Today, we have a nation closely divided between two major parties, and from election to election these parties transfer control of government back and forth. The danger here is that, rather than recognizing the respectability of dissenting partisan views, standing up for the freedom of speech of our partisan opponents, and working with those from the other party on issues where we can find common ground, we ask our party leaders, when temporarily in control of government, to use the levers of power to push our policies down the throats of our opponents.

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This “alternate domination,” sadly, leads to “disorders and miseries,” which, in turn, lead to demagogues who promise to win at all costs and to permanently vanquish the other party. Rather than voting for gladiators who promise to “win,” we should vote for candidates who are honest and wise and who are committed to the constitutional principles of pluralism, individual rights and freedom of speech.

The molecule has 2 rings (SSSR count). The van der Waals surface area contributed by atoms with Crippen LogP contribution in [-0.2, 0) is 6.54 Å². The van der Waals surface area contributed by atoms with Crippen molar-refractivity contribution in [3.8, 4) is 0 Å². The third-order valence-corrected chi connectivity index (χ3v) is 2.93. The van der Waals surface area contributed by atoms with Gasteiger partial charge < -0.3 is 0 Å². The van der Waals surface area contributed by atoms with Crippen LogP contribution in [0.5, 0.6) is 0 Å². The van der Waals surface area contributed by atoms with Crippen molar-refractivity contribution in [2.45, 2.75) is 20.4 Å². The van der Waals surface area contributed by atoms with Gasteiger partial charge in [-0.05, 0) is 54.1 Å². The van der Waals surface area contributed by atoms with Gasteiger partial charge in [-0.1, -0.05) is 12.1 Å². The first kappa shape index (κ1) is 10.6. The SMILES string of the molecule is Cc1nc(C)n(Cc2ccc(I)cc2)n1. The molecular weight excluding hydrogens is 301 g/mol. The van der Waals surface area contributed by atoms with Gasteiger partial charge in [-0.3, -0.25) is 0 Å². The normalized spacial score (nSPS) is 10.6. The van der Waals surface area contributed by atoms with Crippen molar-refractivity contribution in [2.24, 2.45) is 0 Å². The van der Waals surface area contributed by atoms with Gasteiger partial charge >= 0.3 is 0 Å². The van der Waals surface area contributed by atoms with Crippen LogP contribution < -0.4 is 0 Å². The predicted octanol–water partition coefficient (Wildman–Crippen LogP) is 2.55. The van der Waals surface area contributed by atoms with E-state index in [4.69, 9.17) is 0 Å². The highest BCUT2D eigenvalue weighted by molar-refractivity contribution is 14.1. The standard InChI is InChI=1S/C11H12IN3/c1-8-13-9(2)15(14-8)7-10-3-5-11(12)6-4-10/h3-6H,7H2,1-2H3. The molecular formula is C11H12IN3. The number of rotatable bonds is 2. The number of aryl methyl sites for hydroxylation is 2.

In his farewell address, Washington pointed out to his audience that Americans are better off together. We cannot allow partisan “nutpicking,” partisan justifications of unconstitutional behavior by those in our own party, or desires for partisan domination to divide us into warring camps.

While parties are inevitable, the kind of bad-faith partisanship that characterizes our contemporary political discourse is not. According to Washington, party spirit, in a republic, is “not to be encouraged. From their natural tendency, it is certain there will always be enough of that spirit for every salutary purpose. And there being constant danger of excess, the effort ought to be by force of public opinion, to mitigate and assuage it. A fire not to be quenched, it demands a uniform vigilance to prevent its bursting into a flame, lest, instead of warming, it should consume.”

Verlan Lewis is the Stirling Professor of Constitutional Studies at UVU and author of the new book “The Myth of Left and Right.”